Many streamers have a fixation on analyzing their channels’ stats, which is understandable because we all want to see ourselves progress on something.
And in this case, Twitch analytics can give you an insight into how well your channel has been doing.
Has it performed the way you wanted it to, or do you need to roll up your sleeves to propel its popularity?
With stats, you’ll get a better grasp of your channel’s viewership trends from time to time.
There’s a wealth of information to check out thru the Twitch analytics, including viewers, followers, and a summary of your revenue.
How to see Twitch stream stats?
- To start with, you need to log in to your account.
- Once successful, you’d see the profile picture. Click on that to expose the dropdown menu. Select “Creator Dashboard.”
- The next step is to expand the “Insights” category on the left sidebar. There are several sub-categories under it, but this time you’d want to follow the “Channel Analytics” link.
- Click it to see the analytics page that summarizes your channel’s stats over a period of time. If that’s a 30-day window that shows up by default, it can be adjusted to contain more data from the previous weeks or months.
- If you want to display another set of data, simply click on the desired heading. Meanwhile, the ‘Up and Down Arrows’ icon next to each tab allows you to see more options regarding the data on display.
- There are many types of information you can view on the analytics page. Here are some of the most important ones.
- Average viewers: this shows you the average number of viewers watching your stream simultaneously.
- Live views: counts the total views you have amassed over the specified period. For the record, this data excludes clip views.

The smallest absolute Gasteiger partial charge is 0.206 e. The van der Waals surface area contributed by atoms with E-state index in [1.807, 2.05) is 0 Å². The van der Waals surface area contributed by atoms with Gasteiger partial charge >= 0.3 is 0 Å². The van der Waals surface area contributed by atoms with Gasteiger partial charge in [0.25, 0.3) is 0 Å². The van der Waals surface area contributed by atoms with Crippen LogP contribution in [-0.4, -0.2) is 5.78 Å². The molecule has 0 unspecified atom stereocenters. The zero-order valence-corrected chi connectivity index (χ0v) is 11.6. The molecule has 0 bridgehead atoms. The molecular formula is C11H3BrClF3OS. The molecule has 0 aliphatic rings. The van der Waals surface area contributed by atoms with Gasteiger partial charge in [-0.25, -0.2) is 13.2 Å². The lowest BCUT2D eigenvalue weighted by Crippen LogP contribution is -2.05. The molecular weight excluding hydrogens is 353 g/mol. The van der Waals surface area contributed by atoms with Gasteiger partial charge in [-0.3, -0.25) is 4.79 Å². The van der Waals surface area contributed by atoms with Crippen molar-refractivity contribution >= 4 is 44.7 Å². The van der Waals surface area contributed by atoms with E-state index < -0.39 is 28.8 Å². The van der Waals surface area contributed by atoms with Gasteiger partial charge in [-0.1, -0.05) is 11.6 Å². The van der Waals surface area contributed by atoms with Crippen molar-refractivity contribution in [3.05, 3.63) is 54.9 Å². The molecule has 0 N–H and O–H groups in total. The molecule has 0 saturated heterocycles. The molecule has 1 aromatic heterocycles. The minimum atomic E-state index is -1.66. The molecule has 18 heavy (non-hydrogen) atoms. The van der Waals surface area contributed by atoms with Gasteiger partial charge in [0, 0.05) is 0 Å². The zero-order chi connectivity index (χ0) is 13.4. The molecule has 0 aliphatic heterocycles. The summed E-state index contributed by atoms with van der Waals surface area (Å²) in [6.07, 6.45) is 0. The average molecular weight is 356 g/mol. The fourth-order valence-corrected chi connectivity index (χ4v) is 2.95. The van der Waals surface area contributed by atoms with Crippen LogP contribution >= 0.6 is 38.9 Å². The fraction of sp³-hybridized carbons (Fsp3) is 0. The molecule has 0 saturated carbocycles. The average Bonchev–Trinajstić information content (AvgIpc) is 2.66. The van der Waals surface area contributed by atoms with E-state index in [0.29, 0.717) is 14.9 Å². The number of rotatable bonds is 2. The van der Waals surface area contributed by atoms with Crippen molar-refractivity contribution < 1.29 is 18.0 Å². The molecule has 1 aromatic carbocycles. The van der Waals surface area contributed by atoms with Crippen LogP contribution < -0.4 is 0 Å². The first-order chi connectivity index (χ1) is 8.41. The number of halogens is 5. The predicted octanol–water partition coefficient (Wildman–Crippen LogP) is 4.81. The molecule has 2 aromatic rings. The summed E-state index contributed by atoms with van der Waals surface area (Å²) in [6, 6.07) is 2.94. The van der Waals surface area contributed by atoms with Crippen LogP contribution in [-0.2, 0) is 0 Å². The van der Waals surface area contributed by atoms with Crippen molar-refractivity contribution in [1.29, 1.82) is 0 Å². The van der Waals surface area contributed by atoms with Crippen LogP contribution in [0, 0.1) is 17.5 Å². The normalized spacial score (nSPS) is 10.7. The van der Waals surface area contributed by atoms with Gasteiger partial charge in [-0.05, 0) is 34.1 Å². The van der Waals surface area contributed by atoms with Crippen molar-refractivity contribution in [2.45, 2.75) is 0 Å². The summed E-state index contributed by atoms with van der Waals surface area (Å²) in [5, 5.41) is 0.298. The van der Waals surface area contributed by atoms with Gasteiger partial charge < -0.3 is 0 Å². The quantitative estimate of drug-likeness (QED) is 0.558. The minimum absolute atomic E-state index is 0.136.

- Follows: the number of new follows within the same period.
- Subscriptions: just like ‘Follows’, this also calculates how many new subs you’ve gained for the selected window. To learn more about the tier as well as prime sub/gifted, hover your pointer over the graph.
- Max viewers: shows you the most viewers flocking to your broadcasts for the specified duration.
- Unique viewers: this counts unique viewers coming to your streams. Those who watch multiple times, they only count as 1 unique viewer each.
- Minutes watched: the amount of time viewers have spent watching your broadcasts.
- Time streamed: the total duration of your live streams.
- Revenue: another interesting section that tells you the amount you’ve made on the platform and where it comes from.
Other notable items in the analytics include notification engagements, host/raid viewers, ad breaks, ad time per hour, unique chatters, clip views, etc.
They all provide you with essential information to keep up with the channel’s growth.
Wrap Up: Twitch Stream Summary
Twitch has offered you a mechanism to see a range of viewership data, so why not take advantage of it?
It helps you monitor changes in follower count, views, and more. The best part is that the information is readily accessible at our fingertips.
If you want to see Twitch stream stats, just log in to your account and head straight to the section mentioned in the step-by-step guide above.